Eoin is very active on Instagram and says nothing generates the kind of comments that are discussed about cryptocurrencies. He makes a short video and the comments flow in.
There is an active online community of crypto enthusiasts who firmly believe that cryptocurrencies and the underlying blockchain technology will change our lives and free us from central bank tyranny and inflation. It is an important pillar of Web 3.0, where everything is decentralized, including our money.
We spoke to a number of Eoins Instagram followers and eventually met up with Michael Moran in Co Kildare. Michael’s background is in tech, but he’s been investing in crypto for several years and usually selling too early, he admits. “I’m an emotional investor,” he jokes.
At the beginning of the year he sold his classic BMW and put the money directly into crypto. This will be a long-term investment that he plans to hold onto for several years. He’s also planning a much more significant long-term investment.
“I’m considering cutting my pension and withdrawing some of that money and putting it in cryptocurrency and maybe a small spread on some of the big coins,” he said.
“The prospect of enormous returns makes crypto investments a tempting offer”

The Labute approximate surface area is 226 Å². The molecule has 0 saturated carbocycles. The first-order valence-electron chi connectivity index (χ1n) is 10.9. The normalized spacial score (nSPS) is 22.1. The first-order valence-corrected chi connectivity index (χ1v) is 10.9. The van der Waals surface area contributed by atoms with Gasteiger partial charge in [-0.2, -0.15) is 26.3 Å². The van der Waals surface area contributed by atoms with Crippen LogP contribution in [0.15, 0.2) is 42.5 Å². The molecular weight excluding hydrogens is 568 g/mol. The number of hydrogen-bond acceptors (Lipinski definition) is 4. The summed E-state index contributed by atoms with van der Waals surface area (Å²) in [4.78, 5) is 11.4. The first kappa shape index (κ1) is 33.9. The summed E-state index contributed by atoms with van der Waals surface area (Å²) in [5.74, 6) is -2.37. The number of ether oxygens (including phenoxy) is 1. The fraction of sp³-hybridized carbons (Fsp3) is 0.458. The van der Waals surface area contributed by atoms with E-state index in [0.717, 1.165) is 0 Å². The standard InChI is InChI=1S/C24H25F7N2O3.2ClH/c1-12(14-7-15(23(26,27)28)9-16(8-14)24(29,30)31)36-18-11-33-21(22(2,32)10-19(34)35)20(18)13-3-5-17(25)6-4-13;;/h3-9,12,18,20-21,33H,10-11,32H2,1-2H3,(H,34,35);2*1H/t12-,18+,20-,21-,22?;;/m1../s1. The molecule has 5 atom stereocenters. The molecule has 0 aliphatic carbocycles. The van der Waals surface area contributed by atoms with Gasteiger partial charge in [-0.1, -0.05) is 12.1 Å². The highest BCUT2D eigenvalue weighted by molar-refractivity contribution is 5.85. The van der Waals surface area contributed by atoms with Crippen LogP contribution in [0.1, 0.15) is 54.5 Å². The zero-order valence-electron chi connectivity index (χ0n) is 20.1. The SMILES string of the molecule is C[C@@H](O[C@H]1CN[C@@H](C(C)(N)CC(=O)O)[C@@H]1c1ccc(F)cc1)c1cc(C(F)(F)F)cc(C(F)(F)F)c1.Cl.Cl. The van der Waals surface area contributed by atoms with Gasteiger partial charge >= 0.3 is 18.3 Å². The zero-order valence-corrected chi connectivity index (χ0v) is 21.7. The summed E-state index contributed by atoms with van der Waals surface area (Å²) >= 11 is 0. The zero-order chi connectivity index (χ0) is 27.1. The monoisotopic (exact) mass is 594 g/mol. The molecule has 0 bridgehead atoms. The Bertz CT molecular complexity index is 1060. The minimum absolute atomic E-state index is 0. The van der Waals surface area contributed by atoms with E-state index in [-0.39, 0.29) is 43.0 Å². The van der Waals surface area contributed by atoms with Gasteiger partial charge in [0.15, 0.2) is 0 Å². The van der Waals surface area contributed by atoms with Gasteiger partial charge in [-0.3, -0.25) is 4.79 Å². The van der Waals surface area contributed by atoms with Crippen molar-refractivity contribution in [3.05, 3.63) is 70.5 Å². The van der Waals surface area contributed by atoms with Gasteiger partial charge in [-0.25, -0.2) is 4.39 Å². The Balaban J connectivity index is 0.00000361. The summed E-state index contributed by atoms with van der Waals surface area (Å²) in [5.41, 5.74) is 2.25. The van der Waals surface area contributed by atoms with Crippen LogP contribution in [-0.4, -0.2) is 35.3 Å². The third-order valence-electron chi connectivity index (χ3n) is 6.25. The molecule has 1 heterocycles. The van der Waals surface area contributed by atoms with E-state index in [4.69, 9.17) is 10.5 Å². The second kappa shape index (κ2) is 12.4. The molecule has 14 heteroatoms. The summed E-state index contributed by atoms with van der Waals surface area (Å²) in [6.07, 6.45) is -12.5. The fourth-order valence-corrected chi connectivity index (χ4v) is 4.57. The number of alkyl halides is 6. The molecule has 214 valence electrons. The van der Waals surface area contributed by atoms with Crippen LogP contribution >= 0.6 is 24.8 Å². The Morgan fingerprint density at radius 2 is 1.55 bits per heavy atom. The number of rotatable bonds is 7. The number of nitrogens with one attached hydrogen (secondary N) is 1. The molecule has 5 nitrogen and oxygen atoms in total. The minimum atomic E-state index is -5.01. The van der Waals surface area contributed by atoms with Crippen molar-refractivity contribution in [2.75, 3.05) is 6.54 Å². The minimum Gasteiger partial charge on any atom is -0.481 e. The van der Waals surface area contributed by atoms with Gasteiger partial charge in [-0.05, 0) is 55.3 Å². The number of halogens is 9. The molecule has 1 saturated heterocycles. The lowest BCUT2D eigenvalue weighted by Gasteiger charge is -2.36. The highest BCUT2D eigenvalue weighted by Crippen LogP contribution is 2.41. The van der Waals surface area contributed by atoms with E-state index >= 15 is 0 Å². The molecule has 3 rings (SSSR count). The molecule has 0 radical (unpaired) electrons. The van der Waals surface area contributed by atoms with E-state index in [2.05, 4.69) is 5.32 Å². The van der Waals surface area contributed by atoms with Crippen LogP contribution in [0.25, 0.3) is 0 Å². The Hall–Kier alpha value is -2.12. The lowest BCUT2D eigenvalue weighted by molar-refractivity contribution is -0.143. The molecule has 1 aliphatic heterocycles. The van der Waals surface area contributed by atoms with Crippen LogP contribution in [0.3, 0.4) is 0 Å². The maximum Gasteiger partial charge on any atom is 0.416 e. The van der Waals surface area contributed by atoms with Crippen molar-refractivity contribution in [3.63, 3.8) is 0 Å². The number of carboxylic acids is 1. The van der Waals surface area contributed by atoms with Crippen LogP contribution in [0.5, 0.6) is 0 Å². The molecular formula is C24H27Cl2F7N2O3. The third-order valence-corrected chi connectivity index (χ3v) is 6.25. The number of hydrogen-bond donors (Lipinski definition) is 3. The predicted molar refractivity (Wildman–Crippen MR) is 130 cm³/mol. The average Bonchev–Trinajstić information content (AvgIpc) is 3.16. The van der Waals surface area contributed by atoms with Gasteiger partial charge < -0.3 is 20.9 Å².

Michael said he has always made good choices in life, with money and possessions, and while this will account for up to 30% of his retirement age, he is confident he can take that risk.
He said, “It’s a risk at the end of the day, but the rewards are at risk. So sometimes you have to take that risk.”
Michael is not alone. More and more people see cryptocurrency as an emerging asset class, a potential long-term store of wealth.
Early adopter James Nagle founded the crypto brokerage company Bitcove with his brother Peter in 2014. You now have a chain of Bitcoin ATMs in convenience stores across Ireland. James has seen an influx of investors since the beginning of the pandemic, which he attributes to people being fed up with negative interest rates on bank savings. Crypto is something they see as a better return.
But not all cryptocurrencies are created equal. While Bitcoin, Ethereum, and Litecoin do well, there are tens of thousands of others. Some are used in video games, others started out as a joke and then popped up. Others exist only as vehicles to make money for their creators.